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FCA must set timeline for Woodford probe end, says Treasury committee chairman

August Graham
·3-min read

The City watchdog should lay out when its investigation into the collapse of a major investment fund formerly run by Neil Woodford will end, the chair of the Treasury Select Committee has said.

Mel Stride, who leads the influential group of MPs, said that the Financial Conduct Authority (FCA) has been investigating the Woodford Equity Income Fund for 18 months, and added that the committee will consider requests for an independent investigation.

Mr Stride’s comments came after reports that Mr Woodford was planning to re-emerge on the investment stage.

“The previous Treasury Committee was vocal in its concerns regarding the failure of the Woodford Fund and the impact on its investors,” Mr Stride said.

“As the FCA’s investigation still continues over 18 months after the fund was suspended, the reports of the new fund may understandably be of concern to investors who previously lost out.

“The FCA should set out when we can expect its investigation to conclude.”

Mr Woodford’s funds were closed in 2019 to new investment and have slowly started to be sold off to ensure investors got some of their money back.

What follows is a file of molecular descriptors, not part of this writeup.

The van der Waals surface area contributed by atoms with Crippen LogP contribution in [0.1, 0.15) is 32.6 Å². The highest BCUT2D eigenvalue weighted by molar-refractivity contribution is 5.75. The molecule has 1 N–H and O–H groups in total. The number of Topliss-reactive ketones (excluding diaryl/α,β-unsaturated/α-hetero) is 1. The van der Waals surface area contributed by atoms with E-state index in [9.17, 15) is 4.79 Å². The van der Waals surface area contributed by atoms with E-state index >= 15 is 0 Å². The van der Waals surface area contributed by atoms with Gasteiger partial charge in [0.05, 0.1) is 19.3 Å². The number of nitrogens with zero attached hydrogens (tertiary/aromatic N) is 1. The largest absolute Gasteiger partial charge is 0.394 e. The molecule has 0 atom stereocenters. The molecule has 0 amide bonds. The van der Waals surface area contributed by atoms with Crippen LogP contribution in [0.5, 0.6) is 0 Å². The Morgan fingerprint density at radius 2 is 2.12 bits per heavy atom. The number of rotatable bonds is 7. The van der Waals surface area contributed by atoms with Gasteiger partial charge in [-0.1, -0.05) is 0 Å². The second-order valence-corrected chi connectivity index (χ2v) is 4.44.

The funds included the flagship Woodford Equity Income Fund, which was valued at around £3 billion before it was closed.

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They ran into cash flow problems after deciding to put large portions of investors’ cash into non-listed companies.

This meant that when demands came from customers who wanted their money back, it was difficult to raise the cash fast enough.

Reports emerged last week that Mr Woodford is considering a return to investment management, but this time he will focus on professional rather than amateur investors.

However the FCA said that Mr Woodford’s new firm WCM Partners would need a license before embarking on any regulated activity.

Mark Steward, FCA director of enforcement and market oversight, on Monday said that he knows the time taken for the probe causes frustration among those looking for answers.

But he stressed that it is vital the investigators look at all evidence.

He added that the FCA has agreed to share information with regulators in Jersey, where Mr Woodford might set up shop.

Mr Stride said: “It’s important to note Mr Steward’s comments reiterating some of the factors that the FCA will consider when taking a decision to authorise a new firm, along with the co-operation that has been agreed between the FCA and the Jersey Financial Services Commission.”

Following Mr Stride’s comments, the FCA added: “We appreciate the TSC’s interest in these issues.

“We committed to the Committee on Tuesday to provide a further update to them by May 31.”

Following calls from campaigner Gina Miller earlier this week, Mr Stride also said he would consider her requests that the committee ensure an independent investigation of the Woodford saga.

He said: “The Treasury Committee will consider this letter fully when Parliament returns next week.”

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